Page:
Death looms closer for heterosexuals with anti-gay bias


Some bad news for those with anti-gay prejudices: homophobia comes at a cost, slicing an average of 2.5 years off life expectancy - chalking up yet another reason to adopt a more tolerant attitude.

The study, Anti-Gay Prejudice and All-Cause Mortality Among Heterosexuals in the United States, was published in the February 2014 issue of the American Journal of Public Health. The report analyzed mortality data in the context of homophobic attitudes, with intolerance to the LGBT community quantified via surveys and proportional hazards models to determine the findings.

Led by Mark L. Hatzenbuehler, PhD, the study found a 2.5 year discrepancy between the lifespans of those who admitted prejudice and those who did not. The researchers examined the results of the General Social Survey-National Death Index from 1988 to 2002, looking solely at heterosexual responders. Additional mortality data from the National Death Index was derived up until 2008.

The study also looked at socio-economic status and demographical data, the key link was stress, with data gleaned from homophobic candidates found to be more likely to suffer from a lack of social ease and, subsequently, adopting detrimental habits. "Existing evidence suggests that, for highly prejudiced people, intergroup interactions are stressful," the research team wrote. "Stress in turn is associated with less healthy behavior, such as overeating, smoking and heavy drinking. These health behaviors are therefore likely mechanisms linking anti-gay prejudice to mortality." As such, the resulting deaths were largely of cardiovascular failures.

It should be noted that the study did not conclusively clarify whether homophobia or bigotry in general was to blame for the earlier deaths, though the findings did lean towards anti-gay bias being a more dangerous factor. The team was "unable to determine whether it is anti-gay prejudice in particular, or prejudice more broadly, that is associated with mortality among majority-group members. However, our sensitivity analyses indicated that anti-gay prejudice increased mortality risk more strongly than racial prejudice."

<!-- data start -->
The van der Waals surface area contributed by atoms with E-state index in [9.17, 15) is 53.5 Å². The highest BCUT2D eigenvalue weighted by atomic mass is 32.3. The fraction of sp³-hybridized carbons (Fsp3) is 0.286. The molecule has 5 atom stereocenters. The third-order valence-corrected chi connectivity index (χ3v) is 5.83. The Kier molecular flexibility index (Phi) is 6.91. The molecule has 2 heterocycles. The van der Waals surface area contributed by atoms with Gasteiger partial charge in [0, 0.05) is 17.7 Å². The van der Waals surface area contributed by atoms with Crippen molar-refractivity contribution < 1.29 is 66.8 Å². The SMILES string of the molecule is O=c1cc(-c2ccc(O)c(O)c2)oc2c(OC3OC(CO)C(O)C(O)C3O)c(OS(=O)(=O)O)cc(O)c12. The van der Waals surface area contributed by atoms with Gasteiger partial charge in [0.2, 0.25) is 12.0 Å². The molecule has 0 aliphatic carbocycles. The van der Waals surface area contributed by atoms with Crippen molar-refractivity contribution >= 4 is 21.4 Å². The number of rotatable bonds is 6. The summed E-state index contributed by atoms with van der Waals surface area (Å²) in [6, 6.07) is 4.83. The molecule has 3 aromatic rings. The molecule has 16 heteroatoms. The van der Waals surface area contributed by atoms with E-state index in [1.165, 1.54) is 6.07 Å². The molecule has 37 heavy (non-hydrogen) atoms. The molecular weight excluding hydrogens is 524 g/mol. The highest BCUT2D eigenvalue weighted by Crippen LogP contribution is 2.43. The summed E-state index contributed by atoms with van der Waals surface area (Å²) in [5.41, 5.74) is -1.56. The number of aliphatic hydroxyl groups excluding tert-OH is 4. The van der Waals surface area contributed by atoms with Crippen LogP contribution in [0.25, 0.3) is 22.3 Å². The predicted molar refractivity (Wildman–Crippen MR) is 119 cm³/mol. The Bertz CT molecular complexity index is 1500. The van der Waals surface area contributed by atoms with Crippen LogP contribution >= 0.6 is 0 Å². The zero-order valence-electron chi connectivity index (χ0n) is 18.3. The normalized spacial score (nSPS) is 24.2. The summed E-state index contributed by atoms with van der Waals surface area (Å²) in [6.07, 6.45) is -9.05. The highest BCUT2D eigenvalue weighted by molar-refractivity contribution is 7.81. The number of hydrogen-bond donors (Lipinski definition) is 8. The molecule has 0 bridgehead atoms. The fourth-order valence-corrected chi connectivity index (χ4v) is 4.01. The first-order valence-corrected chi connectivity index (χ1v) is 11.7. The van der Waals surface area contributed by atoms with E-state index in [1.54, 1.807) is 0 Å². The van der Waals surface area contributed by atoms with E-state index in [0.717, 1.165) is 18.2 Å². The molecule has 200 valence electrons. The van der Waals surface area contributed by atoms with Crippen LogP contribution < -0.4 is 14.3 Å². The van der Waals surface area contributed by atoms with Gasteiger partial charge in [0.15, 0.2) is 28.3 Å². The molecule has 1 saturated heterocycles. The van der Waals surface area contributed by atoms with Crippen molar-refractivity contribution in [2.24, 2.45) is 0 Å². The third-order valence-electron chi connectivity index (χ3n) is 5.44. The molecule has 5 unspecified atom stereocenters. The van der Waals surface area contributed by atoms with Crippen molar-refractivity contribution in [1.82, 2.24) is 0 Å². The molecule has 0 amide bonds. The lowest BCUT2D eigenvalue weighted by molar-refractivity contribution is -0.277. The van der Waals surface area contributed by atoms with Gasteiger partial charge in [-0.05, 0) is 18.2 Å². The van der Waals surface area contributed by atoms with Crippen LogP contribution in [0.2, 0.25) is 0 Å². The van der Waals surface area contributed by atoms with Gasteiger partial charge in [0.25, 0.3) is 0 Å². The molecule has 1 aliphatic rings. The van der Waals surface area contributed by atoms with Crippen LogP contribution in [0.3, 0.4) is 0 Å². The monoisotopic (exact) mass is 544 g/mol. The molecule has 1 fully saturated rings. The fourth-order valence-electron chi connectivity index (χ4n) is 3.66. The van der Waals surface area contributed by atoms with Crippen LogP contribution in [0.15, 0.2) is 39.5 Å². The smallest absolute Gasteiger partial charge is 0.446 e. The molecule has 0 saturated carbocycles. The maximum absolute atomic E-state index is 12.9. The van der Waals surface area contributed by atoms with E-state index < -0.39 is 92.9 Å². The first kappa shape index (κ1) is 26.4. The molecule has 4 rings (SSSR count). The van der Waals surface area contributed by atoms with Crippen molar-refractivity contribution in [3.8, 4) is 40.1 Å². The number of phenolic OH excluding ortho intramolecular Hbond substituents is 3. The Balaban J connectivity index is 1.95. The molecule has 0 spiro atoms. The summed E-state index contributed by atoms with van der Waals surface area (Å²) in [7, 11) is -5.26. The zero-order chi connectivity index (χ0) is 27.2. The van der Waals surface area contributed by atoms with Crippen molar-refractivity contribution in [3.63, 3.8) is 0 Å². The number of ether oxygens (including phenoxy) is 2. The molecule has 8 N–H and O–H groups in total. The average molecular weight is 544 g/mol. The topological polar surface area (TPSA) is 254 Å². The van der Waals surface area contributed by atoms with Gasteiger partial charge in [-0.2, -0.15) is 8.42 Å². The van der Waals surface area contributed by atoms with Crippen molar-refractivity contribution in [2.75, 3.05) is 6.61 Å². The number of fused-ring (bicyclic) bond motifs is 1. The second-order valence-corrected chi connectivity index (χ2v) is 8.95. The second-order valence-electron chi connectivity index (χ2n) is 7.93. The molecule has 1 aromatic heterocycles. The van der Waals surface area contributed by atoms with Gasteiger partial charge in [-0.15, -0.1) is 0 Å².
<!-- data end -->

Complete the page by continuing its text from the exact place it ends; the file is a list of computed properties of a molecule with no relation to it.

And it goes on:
A similar study, also led by Dr. Hatzenbuehler, found that homosexual people living in prejudiced communities died, on average, 12 years earlier than those living in more tolerant environs. "Our findings indicate that sexual minorities living in communities with higher levels of prejudice die sooner than sexual minorities living in low-prejudice communities, and that these effects are independent of established risk factors for mortality, including household income, education, gender, ethnicity, and age, as well as the average income and education level of residents in the communities where the respondents lived," said Hatzenbuehler.

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